A.J. Francis, 309-pound Dolphins rookie, wants to show off his body

AP

A.J. Francis, a 309-pound rookie defensive tackle on the Dolphins, has a problem with the ESPN the Magazine Body Issue: There aren’t any guys like him in it.

The Body Issue, which hit newsstands today, features athletes wearing nothing at all (but placing their hands or sports equipment in strategic places), and it serves as a celebration of athletic physiques: male and female, big and small, young and old. But Francis thinks the 300-plus-pound lineman is the one body type that the Body Issue is overlooking. And he took to Twitter to state his case.

“Hey ESPN you need a fat guy in the body issue,” Francis wrote. “I’m fat and sexy and I’m not alone in that. The world needs to accept me and my people.”

Francis, who says “I hate vegetables” in his Twitter bio, later called his tweets about wanting to be in the Body Issue “lame attempts at humor.” But I think Francis is absolutely right: A large percentage of NFL players are fat, and a magazine that wants to illustrate the types of bodies that can be found in the world of sports should include at least one of those players.

The ESPN the Magazine Body Issue is sometimes criticized as just a ripoff of the Sports Illustrated Swimsuit Issue, but I don’t agree with that criticism. To me, the Swimsuit Issue is an outdated relic of a time when the target audience of Sports Illustrated — men — wanted to see scantily clad women and didn’t have many opportunities. Subscribing to Sports Illustrated was a way for men to ensure that once a year, they’d get to see plenty of pictures of models in bikinis. But in 2013, when men can see all the skin they want at the click of a mouse, I’m not sure who the Swimsuit Issue appeals to anymore.

While the Swimsuit Issue is both pointless and utterly irrelevant to what is supposed to be the mission of Sports Illustrated — illustrating sports — ESPN’s Body Issue takes real athletes and shows what they really look like. Usually that means rippling muscles, but sometimes real athletes have rolls of fat. If Francis wants to show that off, more power to him.

27 responses to “A.J. Francis, 309-pound Dolphins rookie, wants to show off his body

  1. “The world needs to accept me and my people.” That’s a pretty good line…….. lol

  2. As a Maryland football fan, I can assure fans and the press in Miami that they are in for a real treat with A.J. He is hilarious and a great guy to interview/be around.

  3. Unfortunately for AJ, he does not realize that they are actually trying to sell magazines.

    While I do not hold it against him for being “portly” to say the least, that is really not an image most people want to view “willingly”.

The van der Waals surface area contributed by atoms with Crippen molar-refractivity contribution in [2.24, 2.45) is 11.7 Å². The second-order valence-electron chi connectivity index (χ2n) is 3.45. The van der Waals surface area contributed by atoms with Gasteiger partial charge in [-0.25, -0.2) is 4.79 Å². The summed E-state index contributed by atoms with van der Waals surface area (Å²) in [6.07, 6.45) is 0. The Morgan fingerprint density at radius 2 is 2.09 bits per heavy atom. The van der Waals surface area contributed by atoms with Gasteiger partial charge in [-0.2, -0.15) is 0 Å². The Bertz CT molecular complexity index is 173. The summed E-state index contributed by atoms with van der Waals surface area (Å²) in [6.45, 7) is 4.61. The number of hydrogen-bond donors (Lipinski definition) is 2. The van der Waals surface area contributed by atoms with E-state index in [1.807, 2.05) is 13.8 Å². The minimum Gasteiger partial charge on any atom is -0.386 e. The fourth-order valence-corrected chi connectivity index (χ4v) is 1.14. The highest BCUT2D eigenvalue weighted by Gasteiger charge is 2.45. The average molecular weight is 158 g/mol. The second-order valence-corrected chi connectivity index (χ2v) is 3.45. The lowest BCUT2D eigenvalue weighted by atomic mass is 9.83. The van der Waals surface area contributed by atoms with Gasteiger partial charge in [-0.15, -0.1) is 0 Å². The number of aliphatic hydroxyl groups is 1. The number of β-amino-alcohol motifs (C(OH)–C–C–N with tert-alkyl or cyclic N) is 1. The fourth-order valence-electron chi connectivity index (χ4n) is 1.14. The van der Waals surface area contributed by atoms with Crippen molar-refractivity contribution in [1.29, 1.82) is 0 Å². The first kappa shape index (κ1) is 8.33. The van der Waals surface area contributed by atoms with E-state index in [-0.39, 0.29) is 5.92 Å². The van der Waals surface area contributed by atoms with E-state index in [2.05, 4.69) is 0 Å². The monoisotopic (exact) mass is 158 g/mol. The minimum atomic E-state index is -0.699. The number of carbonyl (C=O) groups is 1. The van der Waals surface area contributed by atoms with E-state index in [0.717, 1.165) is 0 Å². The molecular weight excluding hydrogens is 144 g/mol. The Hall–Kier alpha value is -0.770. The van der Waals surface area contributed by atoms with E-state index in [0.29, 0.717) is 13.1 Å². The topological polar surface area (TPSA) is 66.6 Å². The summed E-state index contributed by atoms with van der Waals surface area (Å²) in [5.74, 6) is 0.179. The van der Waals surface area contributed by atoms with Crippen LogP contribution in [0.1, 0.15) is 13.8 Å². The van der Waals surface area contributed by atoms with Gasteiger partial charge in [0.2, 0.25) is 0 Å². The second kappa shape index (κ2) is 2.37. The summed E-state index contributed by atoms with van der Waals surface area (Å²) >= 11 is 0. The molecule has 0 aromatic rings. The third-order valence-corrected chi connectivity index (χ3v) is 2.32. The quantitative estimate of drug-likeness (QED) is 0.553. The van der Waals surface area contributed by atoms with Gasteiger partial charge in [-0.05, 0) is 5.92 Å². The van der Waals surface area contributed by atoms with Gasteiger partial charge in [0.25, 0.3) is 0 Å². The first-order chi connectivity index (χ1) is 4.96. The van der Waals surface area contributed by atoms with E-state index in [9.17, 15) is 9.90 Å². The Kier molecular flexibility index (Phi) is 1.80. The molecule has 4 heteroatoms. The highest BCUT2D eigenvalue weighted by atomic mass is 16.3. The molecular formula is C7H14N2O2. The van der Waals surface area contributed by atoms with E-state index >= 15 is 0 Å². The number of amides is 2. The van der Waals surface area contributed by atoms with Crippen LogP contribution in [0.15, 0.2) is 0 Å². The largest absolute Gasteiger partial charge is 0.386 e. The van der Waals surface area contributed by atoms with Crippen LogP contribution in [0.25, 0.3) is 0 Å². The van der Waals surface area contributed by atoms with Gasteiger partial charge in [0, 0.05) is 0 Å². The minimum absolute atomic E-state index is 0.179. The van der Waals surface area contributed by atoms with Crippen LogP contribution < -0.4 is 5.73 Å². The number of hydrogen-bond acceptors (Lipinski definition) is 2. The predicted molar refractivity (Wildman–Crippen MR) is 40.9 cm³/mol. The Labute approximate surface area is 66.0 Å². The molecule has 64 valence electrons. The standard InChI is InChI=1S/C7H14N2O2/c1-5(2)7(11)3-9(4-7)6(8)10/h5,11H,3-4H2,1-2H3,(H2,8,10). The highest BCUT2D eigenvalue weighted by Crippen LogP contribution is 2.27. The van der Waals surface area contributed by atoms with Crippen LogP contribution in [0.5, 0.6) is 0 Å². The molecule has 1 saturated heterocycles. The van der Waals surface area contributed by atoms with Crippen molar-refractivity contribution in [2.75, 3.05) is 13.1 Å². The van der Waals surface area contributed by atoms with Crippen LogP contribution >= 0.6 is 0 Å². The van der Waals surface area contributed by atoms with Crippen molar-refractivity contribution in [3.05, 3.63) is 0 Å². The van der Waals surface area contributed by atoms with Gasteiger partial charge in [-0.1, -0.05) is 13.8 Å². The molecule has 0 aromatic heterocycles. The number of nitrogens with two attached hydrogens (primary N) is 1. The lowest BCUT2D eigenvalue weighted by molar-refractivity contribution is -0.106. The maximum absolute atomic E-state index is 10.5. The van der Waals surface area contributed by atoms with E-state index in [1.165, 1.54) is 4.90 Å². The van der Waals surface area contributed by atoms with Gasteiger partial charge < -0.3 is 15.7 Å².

Having tremendous amounts of redundant protoplasm is not good for anybody.

    They could try to squeeze in a few heavyweights to the body issue but the heavyweights could try to mix in a few salads as well.

    In the end, I think the answer is easy …

    Uh … No!

  4. Why not a guy like Vince Wilfork? They say the issue is about celebrating the bodies of elite athletes… Wilfork is impressively athletic and certainly has a different body type than the typical athlete.

  5. As the father of a young girl, I definitely support the idea that people of a normal and healthy weight should be presented more in the media. However, that doesn’t mean that the “fat” body type should be presented as “beautiful.

    Don’t get me wrong, I think it is great when people are self confident. I just don’t believe that pushing the standard of beauty to include a body type that includes inherent health risk is any better than pushing the pencil thin body type which includes inherent health risks. Showing attainable bodies achieved through healthy eating and reasonable levels of activity do more good because it sets an attainable goal.

    The “I hate vegetables”, bacon should be on everything, would you like fries with that mentality isn’t doing our kids any favors.

  6. Good luck with that. They won’t accept you. Even if you do feel good about your body and want to show it off.

    Signed,
    Andre Smith

  7. Sports Illustrated Swimsuit has been targeting female readers for over a decade now. My girlfriend and her friends would always grab the magazine and look at the suits and all the ads. The magazine is about 3 times the size of the normal issue due to all the ads targeting women, not guys.

  8. Putting fat guys in the “Body” issue is the stupidest idea I’ve heard this week. If I want to see “rolls of fat,” I don’t need to pay for it, I can just look in the mirror.

  9. Does anyone actually care about ESPN the body? Maybe I’m alone in saying I don’t. By the way if I was Jesse Ventura, I’d be suing them by now.

  10. hawkstradamus says:
    Jul 12, 2013 9:58 AM
    I nominate Roy Nelson. Not a football player but a champion for all shirtless fat men.

    —————————————–
    Oh ya… Big Country!!!!!!!!!!!!!!

  11. I’m sure there is some medical journal that will run a story on diabetes and could use your picture as a warning Mr. Francis.

  12. dont want to see his nor any other filthy male athletes body. espn need to discontinue this practice. like to read the mag but would like to do so without seeing kupassnap the 40whiner savior. nfl teams adjust and will do so to him. ask cam newton.

  13. Yes get a bunch of these big guys and do a shoot. I would look at that! Yes that would be interesting. They should also explain how they got the body they have- it was years of work to be that big.

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